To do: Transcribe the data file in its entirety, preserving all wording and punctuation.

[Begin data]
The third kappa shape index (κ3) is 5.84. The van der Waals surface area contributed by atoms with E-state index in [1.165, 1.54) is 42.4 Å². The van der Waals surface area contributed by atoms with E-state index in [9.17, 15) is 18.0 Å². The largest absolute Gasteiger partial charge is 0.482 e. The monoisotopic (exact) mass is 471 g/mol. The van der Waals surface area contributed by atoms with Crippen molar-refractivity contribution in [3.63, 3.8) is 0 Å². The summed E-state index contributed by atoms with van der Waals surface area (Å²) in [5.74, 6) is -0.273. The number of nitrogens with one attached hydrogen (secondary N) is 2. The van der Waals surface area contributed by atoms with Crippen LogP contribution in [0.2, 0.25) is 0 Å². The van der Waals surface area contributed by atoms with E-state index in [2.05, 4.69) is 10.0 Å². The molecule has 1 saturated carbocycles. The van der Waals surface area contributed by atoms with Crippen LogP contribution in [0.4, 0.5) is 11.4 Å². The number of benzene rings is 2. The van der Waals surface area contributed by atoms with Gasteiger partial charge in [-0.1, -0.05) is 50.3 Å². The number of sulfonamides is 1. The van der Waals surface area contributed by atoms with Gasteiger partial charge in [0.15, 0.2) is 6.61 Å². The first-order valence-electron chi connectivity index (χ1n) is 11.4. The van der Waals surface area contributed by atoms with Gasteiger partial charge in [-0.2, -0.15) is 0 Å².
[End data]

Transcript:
The third kappa shape index (κ3) is 5.84. The van der Waals surface area contributed by atoms with E-state index in [1.165, 1.54) is 42.4 Å². The van der Waals surface area contributed by atoms with E-state index in [9.17, 15) is 18.0 Å². The largest absolute Gasteiger partial charge is 0.482 e. The monoisotopic (exact) mass is 471 g/mol. The van der Waals surface area contributed by atoms with Crippen molar-refractivity contribution in [3.63, 3.8) is 0 Å². The summed E-state index contributed by atoms with van der Waals surface area (Å²) in [5.74, 6) is -0.273. The number of nitrogens with one attached hydrogen (secondary N) is 2. The van der Waals surface area contributed by atoms with Crippen LogP contribution in [0.2, 0.25) is 0 Å². The van der Waals surface area contributed by atoms with E-state index in [2.05, 4.69) is 10.0 Å². The molecule has 1 saturated carbocycles. The van der Waals surface area contributed by atoms with Crippen LogP contribution in [0.4, 0.5) is 11.4 Å². The number of benzene rings is 2. The van der Waals surface area contributed by atoms with Gasteiger partial charge in [-0.1, -0.05) is 50.3 Å². The number of sulfonamides is 1. The van der Waals surface area contributed by atoms with Gasteiger partial charge in [0.15, 0.2) is 6.61 Å². The first-order valence-electron chi connectivity index (χ1n) is 11.4. The van der Waals surface area contributed by atoms with Gasteiger partial charge in [-0.2, -0.15) is 0 Å².